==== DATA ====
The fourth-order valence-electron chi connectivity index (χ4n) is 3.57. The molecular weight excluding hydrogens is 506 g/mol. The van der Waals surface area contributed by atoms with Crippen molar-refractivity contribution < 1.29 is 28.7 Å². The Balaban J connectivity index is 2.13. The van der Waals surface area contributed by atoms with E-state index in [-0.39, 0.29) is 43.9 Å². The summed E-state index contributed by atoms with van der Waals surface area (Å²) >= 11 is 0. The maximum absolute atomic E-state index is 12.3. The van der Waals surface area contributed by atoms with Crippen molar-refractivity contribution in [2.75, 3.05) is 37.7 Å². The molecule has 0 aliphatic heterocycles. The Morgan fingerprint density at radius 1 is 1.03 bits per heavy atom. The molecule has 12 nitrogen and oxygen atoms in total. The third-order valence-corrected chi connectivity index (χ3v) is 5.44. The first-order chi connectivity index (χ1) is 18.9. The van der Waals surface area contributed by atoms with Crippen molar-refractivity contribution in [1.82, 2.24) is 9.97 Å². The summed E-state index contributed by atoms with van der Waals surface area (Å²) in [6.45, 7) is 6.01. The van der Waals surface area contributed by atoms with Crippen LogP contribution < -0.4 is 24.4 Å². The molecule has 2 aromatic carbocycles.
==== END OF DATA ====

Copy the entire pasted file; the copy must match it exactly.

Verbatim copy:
The fourth-order valence-electron chi connectivity index (χ4n) is 3.57. The molecular weight excluding hydrogens is 506 g/mol. The van der Waals surface area contributed by atoms with Crippen molar-refractivity contribution < 1.29 is 28.7 Å². The Balaban J connectivity index is 2.13. The van der Waals surface area contributed by atoms with E-state index in [-0.39, 0.29) is 43.9 Å². The summed E-state index contributed by atoms with van der Waals surface area (Å²) >= 11 is 0. The maximum absolute atomic E-state index is 12.3. The van der Waals surface area contributed by atoms with Crippen molar-refractivity contribution in [2.75, 3.05) is 37.7 Å². The molecule has 0 aliphatic heterocycles. The Morgan fingerprint density at radius 1 is 1.03 bits per heavy atom. The molecule has 12 nitrogen and oxygen atoms in total. The third-order valence-corrected chi connectivity index (χ3v) is 5.44. The first-order chi connectivity index (χ1) is 18.9. The van der Waals surface area contributed by atoms with Crippen molar-refractivity contribution in [1.82, 2.24) is 9.97 Å². The summed E-state index contributed by atoms with van der Waals surface area (Å²) in [6.45, 7) is 6.01. The van der Waals surface area contributed by atoms with Crippen LogP contribution < -0.4 is 24.4 Å². The molecule has 2 aromatic carbocycles.